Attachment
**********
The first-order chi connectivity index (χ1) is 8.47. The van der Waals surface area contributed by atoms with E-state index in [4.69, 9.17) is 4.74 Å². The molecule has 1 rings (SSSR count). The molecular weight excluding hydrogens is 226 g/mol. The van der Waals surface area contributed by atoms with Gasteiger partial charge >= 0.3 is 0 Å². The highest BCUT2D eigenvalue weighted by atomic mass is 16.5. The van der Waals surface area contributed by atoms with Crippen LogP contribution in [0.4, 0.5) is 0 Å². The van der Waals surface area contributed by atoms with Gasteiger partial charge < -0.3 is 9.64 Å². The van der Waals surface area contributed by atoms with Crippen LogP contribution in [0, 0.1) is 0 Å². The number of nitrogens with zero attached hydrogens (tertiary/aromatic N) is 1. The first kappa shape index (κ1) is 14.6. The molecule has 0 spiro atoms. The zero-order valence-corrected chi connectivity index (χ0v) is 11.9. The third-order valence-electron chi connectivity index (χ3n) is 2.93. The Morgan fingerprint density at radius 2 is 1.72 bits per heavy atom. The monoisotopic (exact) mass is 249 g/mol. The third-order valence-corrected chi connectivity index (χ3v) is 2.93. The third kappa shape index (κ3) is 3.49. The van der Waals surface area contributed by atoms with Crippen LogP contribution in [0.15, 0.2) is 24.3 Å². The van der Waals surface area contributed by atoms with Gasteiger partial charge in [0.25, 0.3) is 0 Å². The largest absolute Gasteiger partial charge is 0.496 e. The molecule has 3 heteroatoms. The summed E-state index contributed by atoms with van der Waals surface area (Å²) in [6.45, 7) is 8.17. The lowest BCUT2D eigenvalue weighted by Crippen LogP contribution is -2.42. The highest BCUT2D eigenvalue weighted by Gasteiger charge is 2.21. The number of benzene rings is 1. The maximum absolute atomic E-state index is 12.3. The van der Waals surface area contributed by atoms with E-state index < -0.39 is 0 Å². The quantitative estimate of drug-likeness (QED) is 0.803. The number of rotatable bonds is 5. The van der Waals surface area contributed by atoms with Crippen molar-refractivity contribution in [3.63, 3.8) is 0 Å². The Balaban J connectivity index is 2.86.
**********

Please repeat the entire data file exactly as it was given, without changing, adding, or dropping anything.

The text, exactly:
The first-order chi connectivity index (χ1) is 8.47. The van der Waals surface area contributed by atoms with E-state index in [4.69, 9.17) is 4.74 Å². The molecule has 1 rings (SSSR count). The molecular weight excluding hydrogens is 226 g/mol. The van der Waals surface area contributed by atoms with Gasteiger partial charge >= 0.3 is 0 Å². The highest BCUT2D eigenvalue weighted by atomic mass is 16.5. The van der Waals surface area contributed by atoms with Crippen LogP contribution in [0.4, 0.5) is 0 Å². The van der Waals surface area contributed by atoms with Gasteiger partial charge < -0.3 is 9.64 Å². The van der Waals surface area contributed by atoms with Crippen LogP contribution in [0, 0.1) is 0 Å². The number of nitrogens with zero attached hydrogens (tertiary/aromatic N) is 1. The first kappa shape index (κ1) is 14.6. The molecule has 0 spiro atoms. The zero-order valence-corrected chi connectivity index (χ0v) is 11.9. The third-order valence-electron chi connectivity index (χ3n) is 2.93. The Morgan fingerprint density at radius 2 is 1.72 bits per heavy atom. The monoisotopic (exact) mass is 249 g/mol. The third-order valence-corrected chi connectivity index (χ3v) is 2.93. The third kappa shape index (κ3) is 3.49. The van der Waals surface area contributed by atoms with Crippen LogP contribution in [0.15, 0.2) is 24.3 Å². The van der Waals surface area contributed by atoms with Gasteiger partial charge in [0.25, 0.3) is 0 Å². The largest absolute Gasteiger partial charge is 0.496 e. The molecule has 3 heteroatoms. The summed E-state index contributed by atoms with van der Waals surface area (Å²) in [6.45, 7) is 8.17. The lowest BCUT2D eigenvalue weighted by Crippen LogP contribution is -2.42. The highest BCUT2D eigenvalue weighted by Gasteiger charge is 2.21. The number of benzene rings is 1. The maximum absolute atomic E-state index is 12.3. The van der Waals surface area contributed by atoms with E-state index < -0.39 is 0 Å². The quantitative estimate of drug-likeness (QED) is 0.803. The number of rotatable bonds is 5. The van der Waals surface area contributed by atoms with Crippen molar-refractivity contribution in [3.63, 3.8) is 0 Å². The Balaban J connectivity index is 2.86.